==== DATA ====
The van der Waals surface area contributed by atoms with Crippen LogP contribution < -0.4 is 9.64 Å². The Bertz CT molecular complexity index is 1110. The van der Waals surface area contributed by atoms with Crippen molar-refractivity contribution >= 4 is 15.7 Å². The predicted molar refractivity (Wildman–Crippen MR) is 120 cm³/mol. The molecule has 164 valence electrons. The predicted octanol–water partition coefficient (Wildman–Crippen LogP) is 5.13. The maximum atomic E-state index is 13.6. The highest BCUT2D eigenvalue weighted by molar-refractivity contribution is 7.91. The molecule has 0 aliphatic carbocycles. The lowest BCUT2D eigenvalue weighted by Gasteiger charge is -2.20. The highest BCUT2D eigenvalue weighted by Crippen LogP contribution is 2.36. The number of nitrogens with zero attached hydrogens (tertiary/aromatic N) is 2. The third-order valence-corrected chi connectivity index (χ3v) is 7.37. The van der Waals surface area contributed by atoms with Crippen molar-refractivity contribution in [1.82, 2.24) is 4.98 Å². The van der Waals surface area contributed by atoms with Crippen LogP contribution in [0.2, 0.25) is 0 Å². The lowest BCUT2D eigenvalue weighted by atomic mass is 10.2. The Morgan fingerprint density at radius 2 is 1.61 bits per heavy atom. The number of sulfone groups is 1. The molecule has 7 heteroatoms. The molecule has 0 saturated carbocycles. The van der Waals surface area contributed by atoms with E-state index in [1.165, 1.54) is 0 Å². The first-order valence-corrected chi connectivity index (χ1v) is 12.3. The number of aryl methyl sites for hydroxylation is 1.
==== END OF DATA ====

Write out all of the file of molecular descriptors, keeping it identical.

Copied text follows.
The van der Waals surface area contributed by atoms with Crippen LogP contribution < -0.4 is 9.64 Å². The Bertz CT molecular complexity index is 1110. The van der Waals surface area contributed by atoms with Crippen molar-refractivity contribution >= 4 is 15.7 Å². The predicted molar refractivity (Wildman–Crippen MR) is 120 cm³/mol. The molecule has 164 valence electrons. The predicted octanol–water partition coefficient (Wildman–Crippen LogP) is 5.13. The maximum atomic E-state index is 13.6. The highest BCUT2D eigenvalue weighted by molar-refractivity contribution is 7.91. The molecule has 0 aliphatic carbocycles. The lowest BCUT2D eigenvalue weighted by Gasteiger charge is -2.20. The highest BCUT2D eigenvalue weighted by Crippen LogP contribution is 2.36. The number of nitrogens with zero attached hydrogens (tertiary/aromatic N) is 2. The third-order valence-corrected chi connectivity index (χ3v) is 7.37. The van der Waals surface area contributed by atoms with Crippen molar-refractivity contribution in [1.82, 2.24) is 4.98 Å². The van der Waals surface area contributed by atoms with Crippen LogP contribution in [0.2, 0.25) is 0 Å². The lowest BCUT2D eigenvalue weighted by atomic mass is 10.2. The Morgan fingerprint density at radius 2 is 1.61 bits per heavy atom. The number of sulfone groups is 1. The molecule has 7 heteroatoms. The molecule has 0 saturated carbocycles. The van der Waals surface area contributed by atoms with E-state index in [1.165, 1.54) is 0 Å². The first-order valence-corrected chi connectivity index (χ1v) is 12.3. The number of aryl methyl sites for hydroxylation is 1.